• 30% of practitioners say managing inventory challenges is their biggest concern .
  • Consumers show similar inventory concerns; 60% indicate product availability as their top concern.
  • 35% of practitioners have implemented new technology to prepare their operations for peak season (see chart), including 35% who have explored AI for their operations to manage everyday processes.
  • 72% of consumers say they would select slower shipping options if it means free shipping.

What’s Up With 3PLs?

Harris Williams, a global investment bank specializing in M&A advisory services, highlights key insights into the future of the third-party logistics (3PL) space and lessons from the market.

  • U.S. 3PLs’ continued focus on technology innovation, coupled with a more nimble workforce and open market transparency accelerating out of the pandemic, supports further enhancements in productivity and economic growth potential—even amidst an evolving broader U.S. economy facing the uncertain impacts of continued inflation and interest rate changes.
  • Within the 3PL landscape, economic challenges and resulting shipping volume declines led to excess freight capacity and an extended dip in freight rates in 2023. A meaningful pickup may not occur until Q2 or Q3 2024.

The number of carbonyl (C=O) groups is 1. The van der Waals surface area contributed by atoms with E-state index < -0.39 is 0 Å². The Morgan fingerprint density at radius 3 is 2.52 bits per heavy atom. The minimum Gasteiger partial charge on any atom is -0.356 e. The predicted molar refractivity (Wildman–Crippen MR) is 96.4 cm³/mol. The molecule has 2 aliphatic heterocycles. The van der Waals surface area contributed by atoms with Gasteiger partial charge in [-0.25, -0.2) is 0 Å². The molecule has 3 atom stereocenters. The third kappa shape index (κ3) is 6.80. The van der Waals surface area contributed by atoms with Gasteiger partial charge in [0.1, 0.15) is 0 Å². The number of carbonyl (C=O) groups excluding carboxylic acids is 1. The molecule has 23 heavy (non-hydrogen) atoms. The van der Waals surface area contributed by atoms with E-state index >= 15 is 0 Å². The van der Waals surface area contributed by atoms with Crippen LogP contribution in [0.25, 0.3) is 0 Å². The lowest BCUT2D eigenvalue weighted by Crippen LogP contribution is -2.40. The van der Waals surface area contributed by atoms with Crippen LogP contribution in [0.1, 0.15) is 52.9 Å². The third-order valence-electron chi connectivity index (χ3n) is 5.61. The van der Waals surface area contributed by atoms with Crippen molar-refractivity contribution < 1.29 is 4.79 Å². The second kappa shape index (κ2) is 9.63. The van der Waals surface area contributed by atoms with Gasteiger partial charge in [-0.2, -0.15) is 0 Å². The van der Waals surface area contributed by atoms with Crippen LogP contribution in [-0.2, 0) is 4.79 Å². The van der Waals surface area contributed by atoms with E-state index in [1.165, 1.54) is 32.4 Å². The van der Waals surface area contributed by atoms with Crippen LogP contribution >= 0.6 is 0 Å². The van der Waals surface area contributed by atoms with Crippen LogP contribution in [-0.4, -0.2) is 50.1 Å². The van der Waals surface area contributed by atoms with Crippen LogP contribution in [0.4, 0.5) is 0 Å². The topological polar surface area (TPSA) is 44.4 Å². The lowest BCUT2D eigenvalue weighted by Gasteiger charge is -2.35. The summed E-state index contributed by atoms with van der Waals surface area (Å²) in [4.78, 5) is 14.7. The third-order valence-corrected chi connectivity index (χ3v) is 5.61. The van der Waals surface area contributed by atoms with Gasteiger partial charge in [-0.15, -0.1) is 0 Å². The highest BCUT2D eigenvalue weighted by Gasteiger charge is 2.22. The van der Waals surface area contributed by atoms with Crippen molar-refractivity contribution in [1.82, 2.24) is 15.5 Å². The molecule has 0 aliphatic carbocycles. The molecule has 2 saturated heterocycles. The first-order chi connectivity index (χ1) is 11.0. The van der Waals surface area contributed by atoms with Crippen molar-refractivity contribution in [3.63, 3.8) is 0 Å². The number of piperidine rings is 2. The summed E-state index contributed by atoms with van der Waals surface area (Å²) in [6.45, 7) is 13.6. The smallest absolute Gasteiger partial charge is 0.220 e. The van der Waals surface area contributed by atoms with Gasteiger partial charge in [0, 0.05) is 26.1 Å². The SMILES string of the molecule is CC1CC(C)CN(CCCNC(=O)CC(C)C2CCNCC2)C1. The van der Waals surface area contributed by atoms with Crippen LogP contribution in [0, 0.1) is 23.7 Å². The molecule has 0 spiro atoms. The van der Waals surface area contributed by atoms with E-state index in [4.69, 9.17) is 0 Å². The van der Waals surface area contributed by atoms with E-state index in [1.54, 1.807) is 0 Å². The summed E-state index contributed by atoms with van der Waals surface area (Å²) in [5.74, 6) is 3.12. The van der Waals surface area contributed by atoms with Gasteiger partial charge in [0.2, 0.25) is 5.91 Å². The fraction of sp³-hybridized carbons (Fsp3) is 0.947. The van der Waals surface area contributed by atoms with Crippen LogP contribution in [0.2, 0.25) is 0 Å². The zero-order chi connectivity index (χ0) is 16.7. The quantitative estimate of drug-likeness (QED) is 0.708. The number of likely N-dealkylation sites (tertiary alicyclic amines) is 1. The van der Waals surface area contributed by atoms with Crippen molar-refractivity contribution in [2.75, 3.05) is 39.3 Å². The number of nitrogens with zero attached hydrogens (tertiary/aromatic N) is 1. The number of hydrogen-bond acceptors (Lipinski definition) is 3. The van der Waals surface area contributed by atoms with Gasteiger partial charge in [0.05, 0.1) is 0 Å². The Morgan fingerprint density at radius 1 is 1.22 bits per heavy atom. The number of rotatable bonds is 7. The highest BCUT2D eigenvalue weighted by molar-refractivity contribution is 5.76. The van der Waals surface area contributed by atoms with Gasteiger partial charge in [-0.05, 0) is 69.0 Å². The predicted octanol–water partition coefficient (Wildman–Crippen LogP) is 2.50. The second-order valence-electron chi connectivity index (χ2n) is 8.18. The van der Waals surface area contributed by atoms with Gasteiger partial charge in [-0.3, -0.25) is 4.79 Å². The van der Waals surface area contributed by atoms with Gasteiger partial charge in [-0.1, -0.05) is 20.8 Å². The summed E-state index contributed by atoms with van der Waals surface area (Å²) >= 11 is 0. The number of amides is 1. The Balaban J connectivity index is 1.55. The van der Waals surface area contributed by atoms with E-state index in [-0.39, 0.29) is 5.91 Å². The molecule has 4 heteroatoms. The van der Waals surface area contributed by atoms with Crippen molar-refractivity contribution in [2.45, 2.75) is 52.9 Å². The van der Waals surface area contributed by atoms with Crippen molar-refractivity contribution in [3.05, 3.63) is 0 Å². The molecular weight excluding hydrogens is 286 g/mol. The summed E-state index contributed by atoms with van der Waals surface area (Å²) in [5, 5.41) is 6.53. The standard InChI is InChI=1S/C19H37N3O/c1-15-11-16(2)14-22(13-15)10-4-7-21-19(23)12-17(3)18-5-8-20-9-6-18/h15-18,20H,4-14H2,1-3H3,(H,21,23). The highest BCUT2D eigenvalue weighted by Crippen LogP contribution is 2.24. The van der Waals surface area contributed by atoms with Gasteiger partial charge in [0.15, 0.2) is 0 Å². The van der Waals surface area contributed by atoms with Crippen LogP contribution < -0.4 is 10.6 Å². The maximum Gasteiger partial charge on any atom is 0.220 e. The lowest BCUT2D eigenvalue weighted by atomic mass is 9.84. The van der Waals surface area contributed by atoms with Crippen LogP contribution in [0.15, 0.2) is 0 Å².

• Shippers are putting far more emphasis on procurement and supply chain management. 3PLs must expand their solutions to meet shipper challenges and add incremental value as thought partners offering end-to-end solutions rather than simply serving as suppliers.
  • M&A activity is expected to stay strong despite challenging market conditions, while the thesis and target criteria for investing within the transportation space have changed to include more asset classes: from a prior focus on hard asset ownership and core infrastructure opportunities, infrastructure investors are now expanding their aperture to include select asset-light businesses. They are also more open to establishing long-term or perpetual funds to support their investments across economic and transportation environments.
  • The best 3PLs are adopting purposeful technology, adding sought-after services, and offering valuable, consultative approaches to their shipper partners while staying ahead of the pack on key market themes such as onshoring, ESG, and cybersecurity.